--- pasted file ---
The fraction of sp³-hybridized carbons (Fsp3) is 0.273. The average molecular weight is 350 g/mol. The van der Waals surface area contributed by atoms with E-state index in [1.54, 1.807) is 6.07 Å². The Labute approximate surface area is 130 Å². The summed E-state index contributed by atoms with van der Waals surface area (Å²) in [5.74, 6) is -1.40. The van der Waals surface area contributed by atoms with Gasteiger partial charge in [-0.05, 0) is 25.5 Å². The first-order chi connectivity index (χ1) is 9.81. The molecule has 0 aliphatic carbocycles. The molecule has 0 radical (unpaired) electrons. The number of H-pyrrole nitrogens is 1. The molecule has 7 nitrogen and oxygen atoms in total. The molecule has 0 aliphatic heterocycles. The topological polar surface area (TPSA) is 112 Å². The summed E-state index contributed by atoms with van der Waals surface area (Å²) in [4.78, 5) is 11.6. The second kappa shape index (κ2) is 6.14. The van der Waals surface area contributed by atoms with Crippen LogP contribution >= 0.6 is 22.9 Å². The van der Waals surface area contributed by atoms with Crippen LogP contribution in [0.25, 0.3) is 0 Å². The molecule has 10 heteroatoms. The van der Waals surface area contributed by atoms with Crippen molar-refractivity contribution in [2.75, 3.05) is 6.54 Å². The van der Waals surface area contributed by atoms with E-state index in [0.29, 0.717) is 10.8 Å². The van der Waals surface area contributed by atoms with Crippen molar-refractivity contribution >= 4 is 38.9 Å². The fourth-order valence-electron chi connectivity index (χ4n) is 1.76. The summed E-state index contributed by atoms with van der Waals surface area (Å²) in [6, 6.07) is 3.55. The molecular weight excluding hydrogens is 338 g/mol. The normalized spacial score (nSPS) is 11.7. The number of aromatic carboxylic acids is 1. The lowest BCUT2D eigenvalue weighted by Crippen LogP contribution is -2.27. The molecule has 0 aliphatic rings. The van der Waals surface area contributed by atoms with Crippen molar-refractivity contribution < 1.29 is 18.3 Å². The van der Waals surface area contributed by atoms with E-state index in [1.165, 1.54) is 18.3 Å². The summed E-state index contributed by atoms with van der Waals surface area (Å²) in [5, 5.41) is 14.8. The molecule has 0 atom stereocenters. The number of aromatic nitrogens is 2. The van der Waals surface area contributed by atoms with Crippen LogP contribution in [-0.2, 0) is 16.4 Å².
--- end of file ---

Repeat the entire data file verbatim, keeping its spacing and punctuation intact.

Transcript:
The fraction of sp³-hybridized carbons (Fsp3) is 0.273. The average molecular weight is 350 g/mol. The van der Waals surface area contributed by atoms with E-state index in [1.54, 1.807) is 6.07 Å². The Labute approximate surface area is 130 Å². The summed E-state index contributed by atoms with van der Waals surface area (Å²) in [5.74, 6) is -1.40. The van der Waals surface area contributed by atoms with Gasteiger partial charge in [-0.05, 0) is 25.5 Å². The first-order chi connectivity index (χ1) is 9.81. The molecule has 0 aliphatic carbocycles. The molecule has 0 radical (unpaired) electrons. The number of H-pyrrole nitrogens is 1. The molecule has 7 nitrogen and oxygen atoms in total. The molecule has 0 aliphatic heterocycles. The topological polar surface area (TPSA) is 112 Å². The summed E-state index contributed by atoms with van der Waals surface area (Å²) in [4.78, 5) is 11.6. The second kappa shape index (κ2) is 6.14. The van der Waals surface area contributed by atoms with Crippen LogP contribution >= 0.6 is 22.9 Å². The van der Waals surface area contributed by atoms with Crippen LogP contribution in [0.25, 0.3) is 0 Å². The molecule has 10 heteroatoms. The van der Waals surface area contributed by atoms with Crippen molar-refractivity contribution in [2.75, 3.05) is 6.54 Å². The van der Waals surface area contributed by atoms with E-state index in [0.29, 0.717) is 10.8 Å². The van der Waals surface area contributed by atoms with Crippen molar-refractivity contribution >= 4 is 38.9 Å². The fourth-order valence-electron chi connectivity index (χ4n) is 1.76. The summed E-state index contributed by atoms with van der Waals surface area (Å²) in [6, 6.07) is 3.55. The molecular weight excluding hydrogens is 338 g/mol. The normalized spacial score (nSPS) is 11.7. The number of aromatic carboxylic acids is 1. The lowest BCUT2D eigenvalue weighted by Crippen LogP contribution is -2.27. The molecule has 0 aliphatic rings. The van der Waals surface area contributed by atoms with Crippen molar-refractivity contribution < 1.29 is 18.3 Å². The van der Waals surface area contributed by atoms with E-state index in [1.165, 1.54) is 18.3 Å². The summed E-state index contributed by atoms with van der Waals surface area (Å²) in [5, 5.41) is 14.8. The molecule has 0 atom stereocenters. The number of aromatic nitrogens is 2. The van der Waals surface area contributed by atoms with Crippen LogP contribution in [-0.2, 0) is 16.4 Å².